Additionally, our smartphones possess obnoxious amounts of biometric data stored in them. Online fraudsters are increasingly finding creative methods to gain unauthorised access to this data. Coupled with the 5,000 known security flaws in smartphones operating systems, and technologies such as Bluetooth which can also grant criminals access to your phones, the risks are escalating day over day. Blockchain-based smartphones are already on the market and are being developed more as the technology becomes more mature. These smartphones can avoid attacks by cybercriminals to get access to biometric data since the data is stored in the blockchain itself. Blockchain is an immutable technology, therefore external, unauthorised manipulation is not possible which keeps our sensitive biometric data secure.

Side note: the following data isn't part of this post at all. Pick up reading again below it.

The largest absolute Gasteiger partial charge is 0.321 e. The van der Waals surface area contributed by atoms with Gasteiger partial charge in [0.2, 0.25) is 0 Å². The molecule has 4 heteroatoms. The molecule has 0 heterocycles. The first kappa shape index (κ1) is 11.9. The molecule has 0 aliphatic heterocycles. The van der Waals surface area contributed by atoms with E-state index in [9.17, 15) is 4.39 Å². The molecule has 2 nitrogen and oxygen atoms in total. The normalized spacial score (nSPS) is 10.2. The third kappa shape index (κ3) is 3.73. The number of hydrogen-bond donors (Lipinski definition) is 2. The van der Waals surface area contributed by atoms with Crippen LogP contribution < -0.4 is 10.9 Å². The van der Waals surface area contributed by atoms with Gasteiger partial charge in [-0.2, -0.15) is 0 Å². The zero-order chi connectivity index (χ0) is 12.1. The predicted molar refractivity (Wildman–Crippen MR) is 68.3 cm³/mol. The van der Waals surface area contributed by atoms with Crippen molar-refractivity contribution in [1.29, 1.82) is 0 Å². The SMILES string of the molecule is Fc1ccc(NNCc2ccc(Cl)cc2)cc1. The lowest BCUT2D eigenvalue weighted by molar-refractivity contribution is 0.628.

With blockchain-infused biometrics identity systems, the authorized individual has complete control of the decentralized, distributed ledger and can also actively view who accesses and shares the data within the ledger. The grasp of central powers and corporations over our identity data can be loosened and, in time, completely snatched away.